Well, over time the “harshly” bit might go away, but not the “divided.” This tense duality will always play center stage. It will never be transcended.
As soon as you accept this, I mean really accept this, for some reason your career starts moving ahead faster. I donʼt know why this happens. Itʼs the people who refuse to cleave their lives this way—who just want to start Day One by quitting their current crappy day job and moving straight on over to best-selling author…well, they never make it.
Anyway, itʼs called “The Sex & Cash Theory.” Keep it under your pillow.
How To Be Creative
Thinking should be done before and after, not during photographing. Henri Cartier-Bresson
The Myths of Creativity. Part 2 of 3
The Expert Myth:
When we face a tough creative challenge, we always look to those with the most expertise. The truth is that some level of expertise matters, but the most creative solutions come from those on the fringes of the subject area, who know enough to understand but not enough to block their creative thinking.
The Incentive Myth:
In organizations, if you want something done well you incentivize it. But that can get tricky when the “something” that needs to be done requires creativity. The truth is that extrinsic motivators like incentive pay have been shown to have a modest effect on creativity at best, and a negative one at worst. Creativity is driven by intrinsic motivation, and unless an incentive is aligned with our intrinsic desires, the incentive won’t have an effect.
The Lone Creator Myth:
We tend to think that great creative work happens in isolation. We envision a lonely artist slaving away in his studio. The truth is that most breakthrough ideas come from teams formed out of the right network of collaborators. Thomas Edison has a team of around 15 other inventors working alongside him on various projects. Michelangelo painted the Sistine Chapel with the help of 13 other artists. Research shows that the best teams have a blend of long-time colleagues and new collaborators. Creativity is a team sport.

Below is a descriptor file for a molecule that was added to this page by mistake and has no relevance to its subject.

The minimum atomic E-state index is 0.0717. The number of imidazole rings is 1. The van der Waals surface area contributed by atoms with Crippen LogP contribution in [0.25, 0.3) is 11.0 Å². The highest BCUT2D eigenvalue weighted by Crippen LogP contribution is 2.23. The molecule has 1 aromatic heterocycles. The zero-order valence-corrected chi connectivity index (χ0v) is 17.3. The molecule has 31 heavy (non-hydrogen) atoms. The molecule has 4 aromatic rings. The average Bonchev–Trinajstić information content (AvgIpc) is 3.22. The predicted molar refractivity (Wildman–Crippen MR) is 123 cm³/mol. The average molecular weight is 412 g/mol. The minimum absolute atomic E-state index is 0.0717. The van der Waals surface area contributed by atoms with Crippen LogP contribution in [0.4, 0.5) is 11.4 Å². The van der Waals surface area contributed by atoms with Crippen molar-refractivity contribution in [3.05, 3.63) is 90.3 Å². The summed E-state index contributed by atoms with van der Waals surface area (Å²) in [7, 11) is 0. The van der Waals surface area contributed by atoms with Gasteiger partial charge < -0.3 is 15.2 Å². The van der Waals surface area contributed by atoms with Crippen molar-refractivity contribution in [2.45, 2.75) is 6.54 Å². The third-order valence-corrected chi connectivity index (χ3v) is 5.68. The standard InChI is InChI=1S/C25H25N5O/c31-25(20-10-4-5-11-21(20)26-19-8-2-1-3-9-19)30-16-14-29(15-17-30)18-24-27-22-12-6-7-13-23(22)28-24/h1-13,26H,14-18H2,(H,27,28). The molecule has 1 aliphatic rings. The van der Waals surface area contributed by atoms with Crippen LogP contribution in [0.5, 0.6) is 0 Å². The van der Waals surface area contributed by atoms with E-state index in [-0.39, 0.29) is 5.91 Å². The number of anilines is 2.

The Brainstorming Myth:
When most of us have to “think outside the box,” we resort to one method: brainstorming. The method itself has been the subject of debate for quite some time. One thing that isn’t up for debate is that brainstorming as a creative method is not sufficient by itself. The truth is that the creative process requires various stages. Almost all fixed creative methods (from creative problem solving to design thinking) involve a period of rapid idea generation, but then also allow for a time where ideas are combined and externalized. Brainstorming works to generate a list of ideas, but its what we do with that list afterward that makes the result truly creative.
The Myths of Creativity
The Art of Travel Photography:
How to Create Emotionally Compelling Travel Images
Join Lorne as he teaches you the keys to creating emotionally
compelling nature, landscape, people, wildlife and travel images. This
limited selection of unique workshops, geared toward every participant
skill level, will provide you with an exceptional learning experience
in some of the most beautiful places on Earth, including Cuba and
Africa. To see Lorne's entire workshop schedule for his Art of Travel
Photography workshop series, please visit http://www.lorneresnick.com/workshops